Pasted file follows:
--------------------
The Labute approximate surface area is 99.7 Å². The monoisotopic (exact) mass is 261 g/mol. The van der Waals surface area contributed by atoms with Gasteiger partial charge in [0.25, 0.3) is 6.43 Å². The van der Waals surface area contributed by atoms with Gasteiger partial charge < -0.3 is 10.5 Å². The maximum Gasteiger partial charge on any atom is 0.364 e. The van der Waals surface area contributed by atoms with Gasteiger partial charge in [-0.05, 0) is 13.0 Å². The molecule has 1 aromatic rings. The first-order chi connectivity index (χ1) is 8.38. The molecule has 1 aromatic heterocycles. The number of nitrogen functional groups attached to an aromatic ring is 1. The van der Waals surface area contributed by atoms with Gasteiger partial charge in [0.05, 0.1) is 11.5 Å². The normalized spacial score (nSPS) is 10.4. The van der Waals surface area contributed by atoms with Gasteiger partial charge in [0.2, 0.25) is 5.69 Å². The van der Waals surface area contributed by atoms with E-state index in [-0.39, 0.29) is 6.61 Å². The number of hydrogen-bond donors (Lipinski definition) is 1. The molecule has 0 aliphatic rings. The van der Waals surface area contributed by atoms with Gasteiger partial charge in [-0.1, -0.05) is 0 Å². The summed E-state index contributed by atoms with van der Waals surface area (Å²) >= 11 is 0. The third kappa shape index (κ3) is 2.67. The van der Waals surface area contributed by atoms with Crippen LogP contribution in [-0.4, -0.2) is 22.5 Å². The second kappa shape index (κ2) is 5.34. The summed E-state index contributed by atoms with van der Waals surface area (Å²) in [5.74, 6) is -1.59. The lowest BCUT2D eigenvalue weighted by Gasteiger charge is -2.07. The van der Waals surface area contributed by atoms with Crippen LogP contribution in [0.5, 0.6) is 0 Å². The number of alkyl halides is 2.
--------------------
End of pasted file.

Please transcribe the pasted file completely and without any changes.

The Labute approximate surface area is 99.7 Å². The monoisotopic (exact) mass is 261 g/mol. The van der Waals surface area contributed by atoms with Gasteiger partial charge in [0.25, 0.3) is 6.43 Å². The van der Waals surface area contributed by atoms with Gasteiger partial charge < -0.3 is 10.5 Å². The maximum Gasteiger partial charge on any atom is 0.364 e. The van der Waals surface area contributed by atoms with Gasteiger partial charge in [-0.05, 0) is 13.0 Å². The molecule has 1 aromatic rings. The first-order chi connectivity index (χ1) is 8.38. The molecule has 1 aromatic heterocycles. The number of nitrogen functional groups attached to an aromatic ring is 1. The van der Waals surface area contributed by atoms with Gasteiger partial charge in [0.05, 0.1) is 11.5 Å². The normalized spacial score (nSPS) is 10.4. The van der Waals surface area contributed by atoms with Gasteiger partial charge in [0.2, 0.25) is 5.69 Å². The van der Waals surface area contributed by atoms with E-state index in [-0.39, 0.29) is 6.61 Å². The number of hydrogen-bond donors (Lipinski definition) is 1. The molecule has 0 aliphatic rings. The van der Waals surface area contributed by atoms with Gasteiger partial charge in [-0.1, -0.05) is 0 Å². The summed E-state index contributed by atoms with van der Waals surface area (Å²) >= 11 is 0. The third kappa shape index (κ3) is 2.67. The van der Waals surface area contributed by atoms with Crippen LogP contribution in [-0.4, -0.2) is 22.5 Å². The second kappa shape index (κ2) is 5.34. The summed E-state index contributed by atoms with van der Waals surface area (Å²) in [5.74, 6) is -1.59. The lowest BCUT2D eigenvalue weighted by Gasteiger charge is -2.07. The van der Waals surface area contributed by atoms with Crippen LogP contribution in [0.5, 0.6) is 0 Å². The number of alkyl halides is 2.